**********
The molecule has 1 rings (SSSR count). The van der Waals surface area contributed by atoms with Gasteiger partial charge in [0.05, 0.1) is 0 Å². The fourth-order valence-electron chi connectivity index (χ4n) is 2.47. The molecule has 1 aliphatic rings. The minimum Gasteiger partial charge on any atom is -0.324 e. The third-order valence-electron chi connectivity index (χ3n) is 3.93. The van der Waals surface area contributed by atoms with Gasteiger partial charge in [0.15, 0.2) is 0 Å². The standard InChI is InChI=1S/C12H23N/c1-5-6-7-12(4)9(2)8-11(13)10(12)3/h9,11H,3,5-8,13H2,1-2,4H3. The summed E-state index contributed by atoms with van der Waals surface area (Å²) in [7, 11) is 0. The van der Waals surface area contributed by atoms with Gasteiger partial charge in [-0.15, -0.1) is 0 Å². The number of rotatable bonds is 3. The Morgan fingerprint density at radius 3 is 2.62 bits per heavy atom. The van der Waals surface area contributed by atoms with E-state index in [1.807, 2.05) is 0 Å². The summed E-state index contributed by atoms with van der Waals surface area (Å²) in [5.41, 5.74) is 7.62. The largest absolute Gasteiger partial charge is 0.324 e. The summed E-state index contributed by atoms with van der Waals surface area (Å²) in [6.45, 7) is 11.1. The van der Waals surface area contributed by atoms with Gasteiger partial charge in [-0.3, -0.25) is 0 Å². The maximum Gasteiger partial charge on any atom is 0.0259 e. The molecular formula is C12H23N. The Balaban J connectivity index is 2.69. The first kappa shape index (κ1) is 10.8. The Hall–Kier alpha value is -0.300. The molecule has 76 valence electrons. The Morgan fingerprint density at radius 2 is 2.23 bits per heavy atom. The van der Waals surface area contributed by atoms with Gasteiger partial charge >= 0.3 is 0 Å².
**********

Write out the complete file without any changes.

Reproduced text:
The molecule has 1 rings (SSSR count). The van der Waals surface area contributed by atoms with Gasteiger partial charge in [0.05, 0.1) is 0 Å². The fourth-order valence-electron chi connectivity index (χ4n) is 2.47. The molecule has 1 aliphatic rings. The minimum Gasteiger partial charge on any atom is -0.324 e. The third-order valence-electron chi connectivity index (χ3n) is 3.93. The van der Waals surface area contributed by atoms with Gasteiger partial charge in [0.15, 0.2) is 0 Å². The standard InChI is InChI=1S/C12H23N/c1-5-6-7-12(4)9(2)8-11(13)10(12)3/h9,11H,3,5-8,13H2,1-2,4H3. The summed E-state index contributed by atoms with van der Waals surface area (Å²) in [7, 11) is 0. The van der Waals surface area contributed by atoms with Gasteiger partial charge in [-0.15, -0.1) is 0 Å². The number of rotatable bonds is 3. The Morgan fingerprint density at radius 3 is 2.62 bits per heavy atom. The van der Waals surface area contributed by atoms with E-state index in [1.807, 2.05) is 0 Å². The summed E-state index contributed by atoms with van der Waals surface area (Å²) in [5.41, 5.74) is 7.62. The largest absolute Gasteiger partial charge is 0.324 e. The summed E-state index contributed by atoms with van der Waals surface area (Å²) in [6.45, 7) is 11.1. The van der Waals surface area contributed by atoms with Gasteiger partial charge in [-0.3, -0.25) is 0 Å². The maximum Gasteiger partial charge on any atom is 0.0259 e. The molecular formula is C12H23N. The Balaban J connectivity index is 2.69. The first kappa shape index (κ1) is 10.8. The Hall–Kier alpha value is -0.300. The molecule has 76 valence electrons. The Morgan fingerprint density at radius 2 is 2.23 bits per heavy atom. The van der Waals surface area contributed by atoms with Gasteiger partial charge >= 0.3 is 0 Å².